3)The ADuM2250 meets reinforced insulation under IEC60950, so under that standard only one device is required to meet double insulation.  Under IEC61010, 3rd edition, we can only get Basic insulation due to some structural requirements added to the recent version of the standard.  Under that standard, you could probably use two ADuM1250's in series or two ADuM2250's if you liked.

    4) I can't offer a definitive ruling on a system spec, but my reading of IEC61010 is that this applies to accessible parts only, you have to be able to poke the circuit with your finger.  That a limiting resistor between the accessible part and a dangerous voltage is acceptable, or isolation is acceptable, but not both are required.

    I hope this helps,


  • Hi Mark

      We're currently about to get some prototype boards made for a project we're working on and are using a fair few ADuM devices from the ADum 440x and ADuM 220x range.

    According to the analog site these have reinforced ratings compliant with 61010, 60601 and 60950 amongst others. (

    Could you clarify whats actually changed and if Analog are planning new revisions of these families or new families to meet the 3rd edition?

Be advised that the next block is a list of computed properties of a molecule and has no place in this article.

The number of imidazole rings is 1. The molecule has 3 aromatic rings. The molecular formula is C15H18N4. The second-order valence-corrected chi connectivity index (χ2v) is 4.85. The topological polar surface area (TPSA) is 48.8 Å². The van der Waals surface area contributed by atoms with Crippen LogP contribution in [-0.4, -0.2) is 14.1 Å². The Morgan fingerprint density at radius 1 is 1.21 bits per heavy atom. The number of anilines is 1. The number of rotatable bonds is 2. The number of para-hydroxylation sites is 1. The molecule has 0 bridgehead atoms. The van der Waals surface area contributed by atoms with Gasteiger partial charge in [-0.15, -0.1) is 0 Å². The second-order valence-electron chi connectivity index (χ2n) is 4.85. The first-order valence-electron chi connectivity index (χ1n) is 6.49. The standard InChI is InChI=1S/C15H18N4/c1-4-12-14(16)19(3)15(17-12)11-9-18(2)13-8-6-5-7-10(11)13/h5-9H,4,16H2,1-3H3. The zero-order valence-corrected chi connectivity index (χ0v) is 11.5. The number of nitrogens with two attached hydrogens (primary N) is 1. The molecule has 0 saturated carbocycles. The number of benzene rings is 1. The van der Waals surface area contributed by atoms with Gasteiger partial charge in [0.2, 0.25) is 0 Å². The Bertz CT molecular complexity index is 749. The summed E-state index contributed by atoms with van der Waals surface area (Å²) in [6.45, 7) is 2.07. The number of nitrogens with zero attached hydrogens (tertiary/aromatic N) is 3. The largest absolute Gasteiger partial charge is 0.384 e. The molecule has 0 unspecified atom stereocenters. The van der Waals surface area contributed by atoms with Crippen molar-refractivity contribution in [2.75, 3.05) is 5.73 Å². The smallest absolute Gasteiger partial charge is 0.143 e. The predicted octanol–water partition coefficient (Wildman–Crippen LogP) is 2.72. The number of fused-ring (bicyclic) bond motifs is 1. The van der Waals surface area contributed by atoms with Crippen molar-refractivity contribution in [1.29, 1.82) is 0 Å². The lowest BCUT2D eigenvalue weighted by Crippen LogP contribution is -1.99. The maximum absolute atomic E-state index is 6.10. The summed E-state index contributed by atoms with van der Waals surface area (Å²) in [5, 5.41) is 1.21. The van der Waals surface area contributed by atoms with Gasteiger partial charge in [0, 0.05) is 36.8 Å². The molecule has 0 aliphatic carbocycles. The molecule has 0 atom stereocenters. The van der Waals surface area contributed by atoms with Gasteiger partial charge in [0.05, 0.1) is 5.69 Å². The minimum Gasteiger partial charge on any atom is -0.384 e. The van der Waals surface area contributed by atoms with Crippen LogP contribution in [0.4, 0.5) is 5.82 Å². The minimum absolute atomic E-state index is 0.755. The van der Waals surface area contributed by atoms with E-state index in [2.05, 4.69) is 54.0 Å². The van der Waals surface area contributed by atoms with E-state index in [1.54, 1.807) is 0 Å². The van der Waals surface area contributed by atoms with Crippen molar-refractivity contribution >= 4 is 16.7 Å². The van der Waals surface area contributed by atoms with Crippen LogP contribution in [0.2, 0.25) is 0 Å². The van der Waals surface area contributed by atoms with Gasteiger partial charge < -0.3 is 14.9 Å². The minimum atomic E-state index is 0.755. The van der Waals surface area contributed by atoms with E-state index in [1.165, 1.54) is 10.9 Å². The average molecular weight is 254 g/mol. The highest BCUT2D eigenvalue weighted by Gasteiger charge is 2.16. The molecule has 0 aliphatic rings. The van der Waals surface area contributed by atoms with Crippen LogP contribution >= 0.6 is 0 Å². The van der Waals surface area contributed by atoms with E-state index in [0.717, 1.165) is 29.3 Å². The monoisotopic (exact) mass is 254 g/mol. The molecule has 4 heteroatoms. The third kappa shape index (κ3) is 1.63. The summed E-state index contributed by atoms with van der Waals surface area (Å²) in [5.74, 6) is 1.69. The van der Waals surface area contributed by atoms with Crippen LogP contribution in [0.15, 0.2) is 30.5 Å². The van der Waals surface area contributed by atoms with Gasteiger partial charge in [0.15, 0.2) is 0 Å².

I'm also rather new to all of this isolation standards stuff and although the company that is going to perform our compliance testing is only using the second edition at the moment (Australia) I'd like to think a bit further down the track, as this system will be in production for quite a few years..



  • Hi Richard

    I reviewed the IEC61010 3rd edition standard in detail.  The new standard is written with systems in mind, and does not translate to chop scale devices well.  I am recommending that certification of the system to IEC61010 use section 14.1 clause d.  This allows component level standards to be used for component certification, rather than try to impose a system level standard on the component.  We have VDE0884-10 and IEC60950 to satisfy that clause.  We have had several customer use this approach.

    I hope this helps,


  • Hi Mark

      Thanks for that info, we had originally thought we could use 60950 for various parts of our design, however we were informed that the device will fall more into 61010..

    The area in the design where these devices would cross is between the safe control board, and a section of circuitry that is exposed directly to DC voltages of around 200V, eg recording output voltages and currents, driving thyristors etc.

    The 200V side is the output part of a Geophysical transmitter and its driving powersupply, potentially hazardous..

    We'll have a chat to our compliance guys.

    Just out of interest where in the standard exactly is it that these components no longer meet the requirements?



  • I would recommend using the VDA0884-10 certificate, since it is a part level standard.  IEC60950 is another system level standard, so the argument for substitution is not as strong.